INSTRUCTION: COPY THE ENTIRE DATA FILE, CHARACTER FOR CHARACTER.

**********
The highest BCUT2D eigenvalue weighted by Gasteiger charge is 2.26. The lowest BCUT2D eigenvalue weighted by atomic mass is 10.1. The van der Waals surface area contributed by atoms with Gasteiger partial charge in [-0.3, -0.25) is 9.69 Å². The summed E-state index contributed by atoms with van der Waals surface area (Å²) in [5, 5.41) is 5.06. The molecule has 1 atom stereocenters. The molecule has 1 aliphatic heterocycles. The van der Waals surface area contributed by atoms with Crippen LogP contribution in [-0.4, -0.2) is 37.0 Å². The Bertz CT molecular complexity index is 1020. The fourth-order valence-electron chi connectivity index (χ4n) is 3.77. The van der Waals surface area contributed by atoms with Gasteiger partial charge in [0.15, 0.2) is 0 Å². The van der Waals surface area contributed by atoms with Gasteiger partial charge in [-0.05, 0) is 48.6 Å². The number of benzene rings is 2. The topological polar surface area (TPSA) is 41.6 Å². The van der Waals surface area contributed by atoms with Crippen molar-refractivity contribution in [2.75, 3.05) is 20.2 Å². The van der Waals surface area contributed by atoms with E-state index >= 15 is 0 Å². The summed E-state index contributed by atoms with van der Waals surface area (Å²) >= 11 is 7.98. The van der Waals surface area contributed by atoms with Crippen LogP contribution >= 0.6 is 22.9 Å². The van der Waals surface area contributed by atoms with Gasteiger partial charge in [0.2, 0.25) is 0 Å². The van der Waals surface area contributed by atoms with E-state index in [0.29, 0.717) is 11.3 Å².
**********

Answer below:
The highest BCUT2D eigenvalue weighted by Gasteiger charge is 2.26. The lowest BCUT2D eigenvalue weighted by atomic mass is 10.1. The van der Waals surface area contributed by atoms with Gasteiger partial charge in [-0.3, -0.25) is 9.69 Å². The summed E-state index contributed by atoms with van der Waals surface area (Å²) in [5, 5.41) is 5.06. The molecule has 1 atom stereocenters. The molecule has 1 aliphatic heterocycles. The van der Waals surface area contributed by atoms with Crippen LogP contribution in [-0.4, -0.2) is 37.0 Å². The Bertz CT molecular complexity index is 1020. The fourth-order valence-electron chi connectivity index (χ4n) is 3.77. The van der Waals surface area contributed by atoms with Gasteiger partial charge in [0.15, 0.2) is 0 Å². The van der Waals surface area contributed by atoms with Gasteiger partial charge in [-0.05, 0) is 48.6 Å². The number of benzene rings is 2. The topological polar surface area (TPSA) is 41.6 Å². The van der Waals surface area contributed by atoms with Crippen molar-refractivity contribution in [2.75, 3.05) is 20.2 Å². The van der Waals surface area contributed by atoms with E-state index >= 15 is 0 Å². The summed E-state index contributed by atoms with van der Waals surface area (Å²) >= 11 is 7.98. The van der Waals surface area contributed by atoms with Crippen LogP contribution >= 0.6 is 22.9 Å². The van der Waals surface area contributed by atoms with Gasteiger partial charge in [0.2, 0.25) is 0 Å². The van der Waals surface area contributed by atoms with E-state index in [0.29, 0.717) is 11.3 Å².